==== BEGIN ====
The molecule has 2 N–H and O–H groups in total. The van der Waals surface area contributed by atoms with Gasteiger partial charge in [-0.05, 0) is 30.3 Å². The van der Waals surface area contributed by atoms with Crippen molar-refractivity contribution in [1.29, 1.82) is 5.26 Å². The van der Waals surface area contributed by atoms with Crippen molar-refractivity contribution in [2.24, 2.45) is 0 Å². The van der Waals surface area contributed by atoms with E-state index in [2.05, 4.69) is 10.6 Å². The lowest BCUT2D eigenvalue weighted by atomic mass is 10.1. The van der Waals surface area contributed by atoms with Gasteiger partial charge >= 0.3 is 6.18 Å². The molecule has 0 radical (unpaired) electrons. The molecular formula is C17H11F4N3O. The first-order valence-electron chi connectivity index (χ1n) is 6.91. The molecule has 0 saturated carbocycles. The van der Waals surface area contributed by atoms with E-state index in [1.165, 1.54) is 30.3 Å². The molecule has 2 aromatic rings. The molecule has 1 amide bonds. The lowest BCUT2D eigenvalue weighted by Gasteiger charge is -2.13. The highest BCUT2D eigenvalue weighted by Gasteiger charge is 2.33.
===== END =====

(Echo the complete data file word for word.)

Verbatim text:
The molecule has 2 N–H and O–H groups in total. The van der Waals surface area contributed by atoms with Gasteiger partial charge in [-0.05, 0) is 30.3 Å². The van der Waals surface area contributed by atoms with Crippen molar-refractivity contribution in [1.29, 1.82) is 5.26 Å². The van der Waals surface area contributed by atoms with Crippen molar-refractivity contribution in [2.24, 2.45) is 0 Å². The van der Waals surface area contributed by atoms with E-state index in [2.05, 4.69) is 10.6 Å². The lowest BCUT2D eigenvalue weighted by atomic mass is 10.1. The van der Waals surface area contributed by atoms with Gasteiger partial charge >= 0.3 is 6.18 Å². The molecule has 0 radical (unpaired) electrons. The molecular formula is C17H11F4N3O. The first-order valence-electron chi connectivity index (χ1n) is 6.91. The molecule has 0 saturated carbocycles. The van der Waals surface area contributed by atoms with E-state index in [1.165, 1.54) is 30.3 Å². The molecule has 2 aromatic rings. The molecule has 1 amide bonds. The lowest BCUT2D eigenvalue weighted by Gasteiger charge is -2.13. The highest BCUT2D eigenvalue weighted by Gasteiger charge is 2.33.